Fred reports: “Beverly and I took a long road trip through the Southwest back to Kansas City for my 65th high school reunion. High point of that part was a visit to the Eisenhower home site and museum in Abilene, something I recommend to everyone regardless of their politics. Much fun in KC seeing an unfortunately dwindling company of old friends. Then back through the Northwest including Loup City, Neb., a stop in North Dakota (my 50th state), and down the West Coast (before the wildfires hit), to the San Francisco Bay area to visit with a son there and then home. Picked up a few good bottles of wine along the way. We are currently almost recovered from the holidays and are beginning to break our resolutions for 2018.”

From John Foster: “My loving wife, Lila, and I have lived happily for most of our 50-plus years together in Marblehead, Mass., a lovely community on the north shore of Boston. I’m happy to report Fred Boynton and his bride joined us here for a visit a few years ago. We are most fortunate to have both our sons and families here, too. Just gave my mooring to one of them as last year was my last sailing…not as steady on my feet as I used to be. Moorings are prized possessions here, with a reported 23-year wait list. Put your newborn on the list as they leave the hospital.”

And Mort Paterson: “My three sons and their wives/girlfriends and two granddaughters (from California) were here with Susan and me for Christmas in Philadelphia. We cooked for 10 for three days. It was worth it. Flew to Raleigh for New Year’s with Susan’s family. How about those Carolina Hurricanes! They beat the Pittsburgh Penguins. Ice hockey is a very fast game, I learned, often interrupted by overhead speakers blasting dithyrambic music. All about a black puck you can’t see.

“Before Christmas, I had been resting up after playing the lead in Shakespeare’s Winter’s Tale with a local drama group. He should look 55. Died my gray hair. Took off 25 years. Crazy man! It worked out. Good reviews. Did two other big roles earlier last year. Addicted, can’t quit.

“No shows right now. Time to get back to work figuring out annuities.”

Tom Plimpton is “still alive and well. For how much longer, who knows? I am planning to go with my daughter, Liz, and her husband to the Dry Tortugas this coming October. If we do it, I will write you a little report. Peace and joy!”

Biff Bevins: “I had all five grown offspring and six (ages 12 to 24) grand-offspring here in Chapel Hill at Christmastime. My dear wife, Priscilla, died eight years ago, one day after my 74th birthday. I will never really get over that, but carry on with an incredible compendium of memories through the thick and thin of our 51 years together. My pulmonary health is poor, which prevents me from traveling, but I cope with that pretty well. Other organs are doing just fine, save for an appendix and a prostate which I sacrificed to colleague surgeons many years ago, but I am happy to say I am surviving and have no complaints, having made it this far.”

That’s all for now, folks.

George Chien | gchien@optonline.net

Glenn W. Boynton ’56

Glenn W. Boynton died on Feb. 28, 2018 at age 83 in Middlebury, Vt., after a recent illness. He was born on June 23, 1934 in Jay, N.Y. He attended Lake Placid High School before graduating from Northwood School in 1952 and received his bachelor’s degree from Wesleyan University. On June 11, 1955, he married Rose Wilkins. After graduating from Wesleyan, they settled in Lewisboro, N.Y., where he worked in the petroleum industry with Esso. Glenn changed careers and served as vice president of Bard College, then as associate dean of the Harvard University Divinity School, on to the development office at Belmont Hill School, and as the development director of the Groton School. Glenn was a lifelong lover of winter sports. He played goalie on the first Wesleyan University hockey team, mentored Wesleyan hockey players, and was an avid supporter of the team for his entire life. He leaves behind his wife, two sons, and several family members, including a nephew, Russell Bradshaw Jr. ’70.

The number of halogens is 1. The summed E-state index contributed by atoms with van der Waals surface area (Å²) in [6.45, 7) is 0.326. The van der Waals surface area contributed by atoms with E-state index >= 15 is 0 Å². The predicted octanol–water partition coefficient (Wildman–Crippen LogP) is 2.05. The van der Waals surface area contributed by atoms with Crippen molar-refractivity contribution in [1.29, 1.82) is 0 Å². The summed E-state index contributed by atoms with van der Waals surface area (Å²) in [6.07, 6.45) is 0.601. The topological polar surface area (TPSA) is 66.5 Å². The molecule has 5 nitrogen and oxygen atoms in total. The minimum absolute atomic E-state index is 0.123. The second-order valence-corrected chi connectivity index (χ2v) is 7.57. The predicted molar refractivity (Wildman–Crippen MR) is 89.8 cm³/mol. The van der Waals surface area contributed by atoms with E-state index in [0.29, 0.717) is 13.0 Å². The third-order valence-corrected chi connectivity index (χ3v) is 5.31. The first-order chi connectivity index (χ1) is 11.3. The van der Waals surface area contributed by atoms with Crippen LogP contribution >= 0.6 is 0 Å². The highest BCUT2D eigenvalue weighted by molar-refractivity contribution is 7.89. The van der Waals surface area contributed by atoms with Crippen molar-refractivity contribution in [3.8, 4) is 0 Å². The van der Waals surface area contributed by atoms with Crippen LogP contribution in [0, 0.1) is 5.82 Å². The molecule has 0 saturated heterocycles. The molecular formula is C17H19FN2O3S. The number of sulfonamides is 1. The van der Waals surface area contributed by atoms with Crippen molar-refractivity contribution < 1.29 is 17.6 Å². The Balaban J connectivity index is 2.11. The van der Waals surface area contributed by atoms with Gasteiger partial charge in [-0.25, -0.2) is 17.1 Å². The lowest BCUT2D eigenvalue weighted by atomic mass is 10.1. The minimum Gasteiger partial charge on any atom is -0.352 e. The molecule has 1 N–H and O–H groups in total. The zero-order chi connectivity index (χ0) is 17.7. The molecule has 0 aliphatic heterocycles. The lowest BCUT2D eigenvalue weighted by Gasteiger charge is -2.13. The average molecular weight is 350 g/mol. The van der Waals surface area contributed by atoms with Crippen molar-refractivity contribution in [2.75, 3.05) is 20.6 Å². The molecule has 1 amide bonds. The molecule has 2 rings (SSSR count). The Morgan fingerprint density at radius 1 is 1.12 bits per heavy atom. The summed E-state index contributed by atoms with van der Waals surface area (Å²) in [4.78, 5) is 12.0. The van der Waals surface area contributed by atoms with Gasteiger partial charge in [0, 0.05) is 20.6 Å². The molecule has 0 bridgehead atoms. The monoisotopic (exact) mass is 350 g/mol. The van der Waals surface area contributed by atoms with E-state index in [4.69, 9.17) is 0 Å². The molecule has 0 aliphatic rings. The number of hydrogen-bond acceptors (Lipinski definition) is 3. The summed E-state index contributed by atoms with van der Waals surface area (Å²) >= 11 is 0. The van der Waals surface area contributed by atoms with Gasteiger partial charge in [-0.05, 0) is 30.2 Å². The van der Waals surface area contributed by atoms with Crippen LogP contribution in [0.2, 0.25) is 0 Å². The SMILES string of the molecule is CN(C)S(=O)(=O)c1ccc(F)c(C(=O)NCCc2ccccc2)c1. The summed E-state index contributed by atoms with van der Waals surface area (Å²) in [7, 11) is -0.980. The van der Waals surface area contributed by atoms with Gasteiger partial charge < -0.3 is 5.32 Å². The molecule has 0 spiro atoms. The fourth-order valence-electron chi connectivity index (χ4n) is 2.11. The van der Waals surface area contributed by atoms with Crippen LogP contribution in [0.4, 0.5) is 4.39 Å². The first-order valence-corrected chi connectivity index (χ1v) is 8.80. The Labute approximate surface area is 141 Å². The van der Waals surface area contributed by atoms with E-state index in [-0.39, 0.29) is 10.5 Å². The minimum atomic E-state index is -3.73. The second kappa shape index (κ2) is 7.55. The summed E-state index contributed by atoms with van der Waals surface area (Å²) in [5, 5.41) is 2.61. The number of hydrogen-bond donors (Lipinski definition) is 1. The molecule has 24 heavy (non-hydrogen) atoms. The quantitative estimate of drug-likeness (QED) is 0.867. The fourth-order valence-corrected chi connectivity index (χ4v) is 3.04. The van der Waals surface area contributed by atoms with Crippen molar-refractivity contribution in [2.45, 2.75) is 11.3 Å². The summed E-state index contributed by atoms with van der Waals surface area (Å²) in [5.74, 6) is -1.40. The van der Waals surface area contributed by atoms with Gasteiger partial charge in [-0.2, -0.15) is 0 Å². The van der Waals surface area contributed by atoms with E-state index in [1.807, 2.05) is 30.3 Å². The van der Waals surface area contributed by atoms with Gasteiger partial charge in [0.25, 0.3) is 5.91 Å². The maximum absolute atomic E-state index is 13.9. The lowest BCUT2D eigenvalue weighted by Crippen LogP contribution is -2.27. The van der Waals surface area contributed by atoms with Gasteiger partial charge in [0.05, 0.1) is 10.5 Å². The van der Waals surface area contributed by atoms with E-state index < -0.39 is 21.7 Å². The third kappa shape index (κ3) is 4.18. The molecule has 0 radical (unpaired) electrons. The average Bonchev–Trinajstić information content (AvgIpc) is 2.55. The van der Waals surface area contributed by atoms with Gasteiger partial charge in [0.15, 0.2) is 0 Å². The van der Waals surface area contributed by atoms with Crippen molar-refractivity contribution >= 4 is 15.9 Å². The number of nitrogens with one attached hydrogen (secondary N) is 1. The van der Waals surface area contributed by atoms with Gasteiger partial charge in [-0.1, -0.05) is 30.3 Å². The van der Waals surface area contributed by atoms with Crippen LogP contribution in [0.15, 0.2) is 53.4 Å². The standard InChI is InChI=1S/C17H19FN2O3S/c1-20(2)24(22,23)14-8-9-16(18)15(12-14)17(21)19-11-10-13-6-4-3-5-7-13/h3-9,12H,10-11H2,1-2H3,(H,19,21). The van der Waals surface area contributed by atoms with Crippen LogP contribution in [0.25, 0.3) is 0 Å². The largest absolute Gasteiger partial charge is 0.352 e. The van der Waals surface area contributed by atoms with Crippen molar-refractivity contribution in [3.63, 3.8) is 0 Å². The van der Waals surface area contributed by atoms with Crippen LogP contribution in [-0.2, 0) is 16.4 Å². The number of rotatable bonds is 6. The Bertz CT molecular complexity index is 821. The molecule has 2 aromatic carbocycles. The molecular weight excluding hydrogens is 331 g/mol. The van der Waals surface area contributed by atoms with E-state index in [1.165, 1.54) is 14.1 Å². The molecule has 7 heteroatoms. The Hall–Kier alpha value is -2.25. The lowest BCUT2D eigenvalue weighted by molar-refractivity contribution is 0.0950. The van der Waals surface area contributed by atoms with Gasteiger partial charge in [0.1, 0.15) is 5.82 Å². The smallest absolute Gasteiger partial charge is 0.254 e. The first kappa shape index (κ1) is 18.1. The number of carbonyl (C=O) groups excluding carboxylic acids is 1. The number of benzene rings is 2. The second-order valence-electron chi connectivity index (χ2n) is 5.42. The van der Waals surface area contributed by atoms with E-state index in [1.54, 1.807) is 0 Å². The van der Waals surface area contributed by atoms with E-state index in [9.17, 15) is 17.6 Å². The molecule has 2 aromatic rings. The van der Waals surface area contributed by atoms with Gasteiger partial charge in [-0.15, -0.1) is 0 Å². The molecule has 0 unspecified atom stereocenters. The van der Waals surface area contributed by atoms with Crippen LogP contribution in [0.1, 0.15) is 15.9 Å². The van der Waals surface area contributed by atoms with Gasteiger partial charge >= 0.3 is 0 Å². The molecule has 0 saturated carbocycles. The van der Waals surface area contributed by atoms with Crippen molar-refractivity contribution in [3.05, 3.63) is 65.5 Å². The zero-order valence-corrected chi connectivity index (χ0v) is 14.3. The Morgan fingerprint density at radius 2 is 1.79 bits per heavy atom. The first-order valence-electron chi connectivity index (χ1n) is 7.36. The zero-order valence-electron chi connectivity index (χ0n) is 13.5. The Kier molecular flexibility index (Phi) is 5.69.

We thank the nephew of Mr. Boynton for this information.

CLASS OF 1956 | 2017 | ISSUE 3

Congratulations and wishes of happiness to Ron Benson, on “[his] marriage to Shirley Chitty, she 79, me 83, the second for each of us. Her first was 53 years, mine was 55. Each of our spouses had long bouts with dementia, and we met in a support group for caregivers. We began dating about three years ago, after each of our spouses had gone home.

“It is surprising and invigorating to touch strong affections that had not been a part of our lives for a while. In addition, the second wedding for me was an entirely different experience. The first time, I spent the ramp-up period in Seattle, while my bride-to-be carried the load of planning and executing the event. I hopped off a Navy plane in Atlanta on July 2, to be married on July 3 in Athens, Ga. This time I have had the pleasure of being in on the planning of every nuance and floral stem. Though the vows were much the same, their weight and significance have been subjected to greater introspection.

“We will be living in Peters Township, a suburb of Pittsburgh.”

Photo of the eclipse in Tennessee by George’s nephew Kelly Chien.

The event of the Chien family’s year was August’s coast-to-coast total solar eclipse. We moved our annual family reunion from New York’s Catskills to a lake house in southeastern Tennessee we had rented the previous October—giving us 10 months to fret about the weather. Forecasts were dire, but we awoke on eclipse day to cloudless skies. Our eclipse was picture perfect! It was Ann’s and my 11th total, but the first for 13 of our gang of 20, ages 16 to 94, and including four Wesleyan grads: Al ’52, yours truly, Chris ’83, Judy ’84. It was especially gratifying for our granddaughter Jeannette, whose only previous try was foiled by rain in Shanghai in 2009. Now 16, she mused, “I’ve waited half my life for this.”